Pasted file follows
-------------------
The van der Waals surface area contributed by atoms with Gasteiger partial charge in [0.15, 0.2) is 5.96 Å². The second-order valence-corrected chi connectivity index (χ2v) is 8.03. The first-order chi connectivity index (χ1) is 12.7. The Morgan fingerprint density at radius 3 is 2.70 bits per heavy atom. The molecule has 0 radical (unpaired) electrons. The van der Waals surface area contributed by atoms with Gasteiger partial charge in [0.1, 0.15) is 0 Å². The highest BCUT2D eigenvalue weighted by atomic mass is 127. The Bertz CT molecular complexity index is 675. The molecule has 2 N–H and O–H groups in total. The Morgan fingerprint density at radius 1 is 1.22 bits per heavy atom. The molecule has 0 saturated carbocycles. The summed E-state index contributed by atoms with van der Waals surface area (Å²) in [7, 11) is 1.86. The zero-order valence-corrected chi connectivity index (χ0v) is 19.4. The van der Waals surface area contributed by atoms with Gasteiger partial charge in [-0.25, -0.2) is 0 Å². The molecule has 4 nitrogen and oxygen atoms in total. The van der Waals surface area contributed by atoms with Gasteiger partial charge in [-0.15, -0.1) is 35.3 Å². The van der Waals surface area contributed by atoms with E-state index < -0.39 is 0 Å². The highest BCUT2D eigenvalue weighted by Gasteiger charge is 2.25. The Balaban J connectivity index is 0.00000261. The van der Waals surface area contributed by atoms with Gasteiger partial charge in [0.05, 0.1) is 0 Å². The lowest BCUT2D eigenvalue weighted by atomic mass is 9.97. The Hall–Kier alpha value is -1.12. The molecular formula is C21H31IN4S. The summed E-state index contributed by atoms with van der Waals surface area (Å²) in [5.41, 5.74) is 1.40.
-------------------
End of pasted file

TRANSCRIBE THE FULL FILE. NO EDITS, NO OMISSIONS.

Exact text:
The van der Waals surface area contributed by atoms with Gasteiger partial charge in [0.15, 0.2) is 5.96 Å². The second-order valence-corrected chi connectivity index (χ2v) is 8.03. The first-order chi connectivity index (χ1) is 12.7. The Morgan fingerprint density at radius 3 is 2.70 bits per heavy atom. The molecule has 0 radical (unpaired) electrons. The van der Waals surface area contributed by atoms with Gasteiger partial charge in [0.1, 0.15) is 0 Å². The highest BCUT2D eigenvalue weighted by atomic mass is 127. The Bertz CT molecular complexity index is 675. The molecule has 2 N–H and O–H groups in total. The Morgan fingerprint density at radius 1 is 1.22 bits per heavy atom. The molecule has 0 saturated carbocycles. The summed E-state index contributed by atoms with van der Waals surface area (Å²) in [7, 11) is 1.86. The zero-order valence-corrected chi connectivity index (χ0v) is 19.4. The van der Waals surface area contributed by atoms with Gasteiger partial charge in [-0.25, -0.2) is 0 Å². The molecule has 4 nitrogen and oxygen atoms in total. The van der Waals surface area contributed by atoms with Gasteiger partial charge in [-0.15, -0.1) is 35.3 Å². The van der Waals surface area contributed by atoms with E-state index < -0.39 is 0 Å². The highest BCUT2D eigenvalue weighted by Gasteiger charge is 2.25. The Balaban J connectivity index is 0.00000261. The van der Waals surface area contributed by atoms with Gasteiger partial charge in [0.05, 0.1) is 0 Å². The lowest BCUT2D eigenvalue weighted by atomic mass is 9.97. The Hall–Kier alpha value is -1.12. The molecular formula is C21H31IN4S. The summed E-state index contributed by atoms with van der Waals surface area (Å²) in [5.41, 5.74) is 1.40.